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JonnyCeltics's avatar

What possibility is there for mental sanity when BED BUGS are present?

Asked by JonnyCeltics (2716points) August 24th, 2010

I just moved into an NYC apartment. I am sleeping on an air mattress, and nightly, being ravaged by bed bugs. I have washed/dried my clothes and bagged them. The exterminator is coming for the 2nd time in a few days. I JUST finally saw one for the first time, crawling on a sweatshirt I JUST washed. I am in hell. My body is covered with bites, both itchy and unsightly. I can’t sleep. They are gross. Will this ever end?!?!?

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15 Answers

Seaofclouds's avatar

I couldn’t sleep knowing there were bed bugs in my bed. I get itchy just thinking about it. Is there anywhere else you can stay for a few days to get some sleep? If not, maybe you could try to find something that will distract you right before bed and make you really tired so you fall asleep fast.

le_inferno's avatar

Oh Jesus this sounds hellish…. just reading the wiki article about them last month made me feel like I was potentially living in a horror movie. I second @Seaofclouds, could you stay with a friend til the exterminator comes again?

jeffgoldblumsprivatefacilities's avatar

I feel your pain. A few years back, I moved into an apartment where the previous tenants had been total slobs. The bed bugs were horrifying! After being devoured by bed bugs nightly, I quickly called an exterminator, tossed my mattress, and washed everything I owned. I crashed at a friends house until the exterminator was finished, and thankfully, I was able to get rid of them on the first try. All I can say is: clean, clean, clean. Those suckers can hide anywhere. Hopefully your exterminator can get rid of the vile little creatures.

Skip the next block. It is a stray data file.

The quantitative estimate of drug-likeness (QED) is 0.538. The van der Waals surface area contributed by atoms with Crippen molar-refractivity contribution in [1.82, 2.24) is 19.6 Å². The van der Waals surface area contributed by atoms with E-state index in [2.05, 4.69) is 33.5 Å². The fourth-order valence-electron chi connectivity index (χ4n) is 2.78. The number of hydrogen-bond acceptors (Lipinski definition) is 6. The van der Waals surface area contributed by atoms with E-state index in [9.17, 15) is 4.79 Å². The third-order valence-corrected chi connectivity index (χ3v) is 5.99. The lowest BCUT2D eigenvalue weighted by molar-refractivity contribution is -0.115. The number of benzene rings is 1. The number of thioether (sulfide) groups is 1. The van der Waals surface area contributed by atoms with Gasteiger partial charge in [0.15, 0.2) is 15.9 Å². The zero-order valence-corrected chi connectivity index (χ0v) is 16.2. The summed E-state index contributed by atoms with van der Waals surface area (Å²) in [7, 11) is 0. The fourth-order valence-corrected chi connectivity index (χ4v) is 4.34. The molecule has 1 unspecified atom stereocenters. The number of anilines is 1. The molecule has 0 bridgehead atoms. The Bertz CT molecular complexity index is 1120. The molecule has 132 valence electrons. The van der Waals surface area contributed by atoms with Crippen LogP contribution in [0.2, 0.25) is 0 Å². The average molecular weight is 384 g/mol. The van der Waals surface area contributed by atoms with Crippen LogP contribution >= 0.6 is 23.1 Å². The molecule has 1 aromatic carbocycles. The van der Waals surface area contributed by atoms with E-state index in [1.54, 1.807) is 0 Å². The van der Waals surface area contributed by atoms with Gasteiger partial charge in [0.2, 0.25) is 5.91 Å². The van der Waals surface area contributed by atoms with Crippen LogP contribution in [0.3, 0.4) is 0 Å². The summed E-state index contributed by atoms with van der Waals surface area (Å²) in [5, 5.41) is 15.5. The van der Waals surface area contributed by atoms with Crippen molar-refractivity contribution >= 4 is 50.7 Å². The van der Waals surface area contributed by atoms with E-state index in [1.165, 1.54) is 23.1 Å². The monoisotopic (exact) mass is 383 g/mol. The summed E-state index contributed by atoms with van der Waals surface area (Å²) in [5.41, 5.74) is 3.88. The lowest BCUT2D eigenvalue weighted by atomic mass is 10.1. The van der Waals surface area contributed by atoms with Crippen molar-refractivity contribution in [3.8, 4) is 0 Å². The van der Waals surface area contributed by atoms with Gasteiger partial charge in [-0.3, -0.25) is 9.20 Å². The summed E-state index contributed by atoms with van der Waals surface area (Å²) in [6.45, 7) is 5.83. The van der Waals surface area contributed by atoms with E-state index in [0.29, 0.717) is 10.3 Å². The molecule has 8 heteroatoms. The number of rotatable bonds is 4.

Hawkeye's avatar

The trouble with bed bugs is that the hide in the smallest of cracks in walls etc. It may take a few days to get rid off them, but there is no guarantee. You should wash your clothes in hot hot hot water. Also, they can remain dormant for months and months. They do travel far, so they could move out and walk away or travel in your luggage. YOu may need some cream for the bites.

JonnyCeltics's avatar

I was told NOT to sleep anywhere else because I would just spread it. I am getting like 20–30 bites a night. I have roommates. We are all relatively clean. This just sucks because I am the only one getting pummeled here!

Randy's avatar

I’m with @SundayKittens. Burn the place to the ground, say that aliens did it and rebuild with what the insurance gives you. If you get caught for fraud, just claim temporary insanity due to lack of sleep.

Really though, that sucks. I’ve been fortunate enough never to have to deal with them. I would suggest maybe sleeping on the couch or in your roommates floor? And definitely get some sort of cream as @Hawkeye mentioned. Hopefully the exterminator can take them out for you.

zophu's avatar

Bedbugs are taking over NYC. Good luck.

BarnacleBill's avatar